Far from supporting European political unity, Hitler was violently and explicitly opposed to the idea. This was partly because it was proposed by his opponents on the “left” of the Nazi Party, such as the Strasser brothers. They belonged to the “anti-imperialist” wing of the Nazi Party, which wanted a pan-European front against the Jews and the British empire. Hitler’s hostility to the European project was also in part due to a racial antipathy to the half-Japanese Richard, Count Coudenhove-Kalergi, the author of the widely discussed book Pan-Europa (1923). One way or the other, Hitler condemned the Pan-Europa movement as “a fantastical, historically impossible childishness”, which would be no more than a “Jewish protectorate”.

Nor did he hold back with his alternative view of what the continent should look like. “The solution,” he wrote, “cannot be Pan-Europa, but rather a Europe of free and independent national states, whose spheres of interest are separate and clearly delineated.” Comparisons involving Hitler are usually odious but if one is going to draw parallels, his view of European integration then was much closer to that of the Brexiters today than that of the advocates of the European Union.

Moreover, the European project did not originate in the Nazis’ attempt to mobilise the continent on their behalf but rather in the resistance movement against Hitler. Take Sicco Mansholt, who hid Dutch resisters on his farm during the war, at great personal risk. He subsequently became the Dutch minister for agriculture and one of the fathers of the Common Agricultural Policy (CAP). Take Altiero Spinelli, the Italian anti-fascist who spent ten years in Mussolini’s prisons. It was there, in June 1941, at the height of Hitler’s power, that he secretly wrote his draft manifesto For a Free and United Europe.

Take Paul-Henri Spaak, later prime minister of Belgium, first president of the Common Assembly of the European Coal and Steel Community – the forerunner of the EU – and secretary-general of Nato. He was forced to make a daring escape from wartime Europe in the false bottom of a lorry in order to carry on the struggle against Hitler in exile. Indeed, across Europe there were thousands of men and women who fought, died, were imprisoned or tortured because they believed in a free and united Europe. To suggest that they were trying to achieve the same thing as Hitler by different methods is an outrageous slur on their memory. If Johnson ever makes it to the top of the Conservative Party, and thence to No 10, he will have a lot of explaining and apologising to do in Europe.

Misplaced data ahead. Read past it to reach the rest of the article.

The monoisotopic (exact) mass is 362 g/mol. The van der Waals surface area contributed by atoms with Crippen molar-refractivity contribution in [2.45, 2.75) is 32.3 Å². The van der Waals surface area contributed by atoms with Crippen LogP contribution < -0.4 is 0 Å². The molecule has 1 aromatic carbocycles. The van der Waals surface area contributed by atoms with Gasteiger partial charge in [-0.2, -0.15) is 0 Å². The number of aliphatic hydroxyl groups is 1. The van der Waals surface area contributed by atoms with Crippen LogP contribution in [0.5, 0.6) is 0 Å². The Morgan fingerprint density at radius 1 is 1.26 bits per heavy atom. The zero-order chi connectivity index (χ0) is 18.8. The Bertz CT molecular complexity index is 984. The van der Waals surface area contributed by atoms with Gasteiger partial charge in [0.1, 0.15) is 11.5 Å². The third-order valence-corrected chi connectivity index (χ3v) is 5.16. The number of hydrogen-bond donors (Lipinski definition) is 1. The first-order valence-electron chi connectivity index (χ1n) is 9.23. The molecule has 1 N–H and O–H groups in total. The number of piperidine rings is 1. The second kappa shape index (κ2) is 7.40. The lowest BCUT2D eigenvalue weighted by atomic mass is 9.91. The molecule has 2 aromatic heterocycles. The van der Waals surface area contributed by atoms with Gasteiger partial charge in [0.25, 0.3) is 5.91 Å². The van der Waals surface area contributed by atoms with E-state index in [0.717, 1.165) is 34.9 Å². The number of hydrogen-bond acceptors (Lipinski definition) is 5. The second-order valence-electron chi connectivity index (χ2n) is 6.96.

***

As if all this were not bad enough, Boris Johnson’s invocation of Churchill flies in the face of everything we know of the great man’s attitude to the European project. To be sure, he began as a Eurosceptic. When army reforms were proposed in 1901 to support the creation of a substantial land force on the continent, the young Winston Churchill was one of the few MPs to oppose them on the grounds that the navy, rather than the army, was of crucial importance to British security. Writing in the Morning Post, Churchill argued that “history” and “geography” showed that the British empire was “essentially commercial and marine”, and had been defended by armies of foreigners.

As the German threat loomed large, however, he changed his mind. Churchill, then first lord of the admiralty, told the Australians and New Zealanders in April 1913 that Europe was “where the weather came from”. It was the terrible storm of the First World War that caused Churchill not only to believe in the centrality of Europe but in the need for European – or at least continental European – unity.

In May 1930, the president of the Pan-Europa Union, the former French prime minister Aristide Briand, made a formal proposal for a “European federal union” based on a “European conference” with an executive to co-ordinate economic and military co-operation. The British government of the time rejected the surrender of sovereignty involved but many were sympathetic to the idea of continental European union under liberal auspices. The arch-imperialist Leo Amery, secretary of state for the colonies and later a powerful critic of appeasement, was a strong admirer of Coudenhove and his projects, which he regarded as the extension of Anglo-Saxon principles to the continent.

Likewise, Churchill, then chancellor of the Exchequer, told parliament in June 1925 that he hoped that one could “weave Gaul and Teuton so closely together economically, socially and morally as to prevent the occasion of new quarrels and make old antagonisms die in the realisation of mutual prosperity and interdependence”. Then, he continued, “Europe could rise again”. Churchill did not believe, however, that Britain should be part of any continental political union. “We are with Europe, but not of it,” he wrote in 1930. “We are linked but not compromised. We are interested and associated but not absorbed.”